A Journey to conventional Gold Miners and Fairtrade Cooperatives in Africa!
With bare hammers, they hit chunks out of the rock. Sweat drips on the cave walls, it is dark, stuffy, scary. Everyone knows the stories of dead buddies. Those who had slipped on the raw timber beam on the descent into the shaft, the underground, who were surprised by flash floods. Those who suffered sudden headaches and shortness of breath, their faces swollen, expressing dreadful inhuman pain. And all for the dazzling symbol of wealth: gold.
Equipped only with a small headlamp, just like the gold diggers in East Africa, the visitors of the multimedia exhibition experience the work underground. On the way through the 20-meter-long mine shaft, the visitor encounters a spillage of workers or a following scene, the men hacking rocks from the walls.
Today, around 15 million people work in rudimentary gold mines across the globe, including 4.5 million women and 600,000 children. One-fifth of the annual gold production goes onto their account. And 80% of the world’s gold is consumed by the jewelry industry. Few other fads can look back on such a long and global history of suffering. Gold has a special place in almost every society since the early days of mankind, always symbolizing wealth, beauty and power. The pharaohs used it to decorate their temples, wedding rings are made of it, such as the Oscars and the FIFA Cup.
The dark mine shaft exhibits sound samples and video sequences from East Africa, showing the hard work underground people go through to produce a few grams of gold a day. Visitors are able to experience the exhibition set in a desert-like clay court. In video sequences the visitors see how women and children crush the stones with simple hammers and then use mercury to wash the gold out of the rock dust.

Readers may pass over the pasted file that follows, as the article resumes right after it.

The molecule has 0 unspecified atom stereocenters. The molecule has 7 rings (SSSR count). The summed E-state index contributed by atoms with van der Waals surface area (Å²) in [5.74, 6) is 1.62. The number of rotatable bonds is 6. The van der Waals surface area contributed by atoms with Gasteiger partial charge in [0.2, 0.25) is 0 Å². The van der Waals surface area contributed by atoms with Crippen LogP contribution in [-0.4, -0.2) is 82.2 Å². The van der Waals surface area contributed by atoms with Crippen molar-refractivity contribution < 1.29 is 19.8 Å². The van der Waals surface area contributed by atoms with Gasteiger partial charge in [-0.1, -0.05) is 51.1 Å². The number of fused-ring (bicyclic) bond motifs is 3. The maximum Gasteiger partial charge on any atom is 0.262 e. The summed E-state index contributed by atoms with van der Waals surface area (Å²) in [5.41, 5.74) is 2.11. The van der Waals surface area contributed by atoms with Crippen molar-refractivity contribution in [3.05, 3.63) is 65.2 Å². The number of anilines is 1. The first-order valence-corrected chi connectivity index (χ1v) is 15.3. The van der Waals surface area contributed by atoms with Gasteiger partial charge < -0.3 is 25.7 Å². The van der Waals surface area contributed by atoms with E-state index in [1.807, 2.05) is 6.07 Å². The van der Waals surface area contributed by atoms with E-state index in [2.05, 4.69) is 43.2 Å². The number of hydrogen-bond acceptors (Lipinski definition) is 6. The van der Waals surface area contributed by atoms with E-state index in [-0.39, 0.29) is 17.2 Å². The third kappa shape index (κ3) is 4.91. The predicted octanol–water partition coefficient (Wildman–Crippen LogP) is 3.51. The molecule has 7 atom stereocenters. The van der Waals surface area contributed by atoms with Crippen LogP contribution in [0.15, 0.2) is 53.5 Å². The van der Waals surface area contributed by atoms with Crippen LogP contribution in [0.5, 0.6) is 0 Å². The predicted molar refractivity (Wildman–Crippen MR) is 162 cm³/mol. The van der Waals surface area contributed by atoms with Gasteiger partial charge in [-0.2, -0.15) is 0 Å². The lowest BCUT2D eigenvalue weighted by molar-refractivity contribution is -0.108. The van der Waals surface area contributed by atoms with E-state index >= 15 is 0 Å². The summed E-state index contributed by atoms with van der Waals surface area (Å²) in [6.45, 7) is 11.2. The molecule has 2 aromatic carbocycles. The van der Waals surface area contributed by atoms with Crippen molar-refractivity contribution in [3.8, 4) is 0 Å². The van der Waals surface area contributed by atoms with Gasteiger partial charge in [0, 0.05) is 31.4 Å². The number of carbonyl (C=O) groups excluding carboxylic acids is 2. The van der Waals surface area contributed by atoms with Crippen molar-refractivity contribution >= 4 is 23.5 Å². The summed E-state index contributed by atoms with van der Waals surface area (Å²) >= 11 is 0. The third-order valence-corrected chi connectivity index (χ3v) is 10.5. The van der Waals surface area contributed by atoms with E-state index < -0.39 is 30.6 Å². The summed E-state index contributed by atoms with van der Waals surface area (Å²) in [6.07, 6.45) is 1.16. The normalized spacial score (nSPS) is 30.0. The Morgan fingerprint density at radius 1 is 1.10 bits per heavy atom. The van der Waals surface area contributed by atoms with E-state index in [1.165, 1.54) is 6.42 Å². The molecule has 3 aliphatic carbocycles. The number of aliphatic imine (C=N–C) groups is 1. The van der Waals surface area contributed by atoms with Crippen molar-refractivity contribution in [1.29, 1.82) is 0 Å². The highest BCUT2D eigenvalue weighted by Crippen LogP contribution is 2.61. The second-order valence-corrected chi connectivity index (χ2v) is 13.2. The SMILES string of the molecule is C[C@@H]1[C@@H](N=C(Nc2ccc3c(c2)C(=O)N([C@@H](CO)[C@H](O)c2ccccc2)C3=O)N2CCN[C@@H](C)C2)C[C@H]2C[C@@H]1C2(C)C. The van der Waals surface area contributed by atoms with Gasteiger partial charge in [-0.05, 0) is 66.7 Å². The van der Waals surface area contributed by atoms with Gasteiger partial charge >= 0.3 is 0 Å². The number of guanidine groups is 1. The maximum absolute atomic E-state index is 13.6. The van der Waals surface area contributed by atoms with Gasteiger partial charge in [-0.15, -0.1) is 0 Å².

Worldwide an estimated 727 tons of mercury are released in to the environment through gold mining in informal mines, making gold production the largest mercury polluter, far ahead of 474 tons released through coal power generation. The toxic chemical reaches the soil, the groundwater and the plant world. It is found in the blood of animals, workers and people living in the mining areas. The women breastfeed their children directly at their workplaces, where they handle the poisonous chemical without protective equipment.
Bringing props from the gold mines from East Africa, atmospheric lighting, impressive and high-quality video recordings in combination with interviews of workers and those affected make the exhibition a near real-life experience.
The visitor will be presented with facts and photos upon entering the exhibition, while the multi-media installation shockingly exposes the conditions of informal gold mining. Probably motivated to seek alternatives to these conditions, the visitor enters the last room of the exhibition and finds action alternatives: Recycling or Fairtrade Gold for the wedding ring or for the next smartphone, demands for a transparent supply chain, consumption restriction, gold as an investment?
The multimedia exhibition can be requested for multi-day events. We also offer lectures on the topic of gold mining in East Africa and opportunities for change through certifications such as Fairtrade.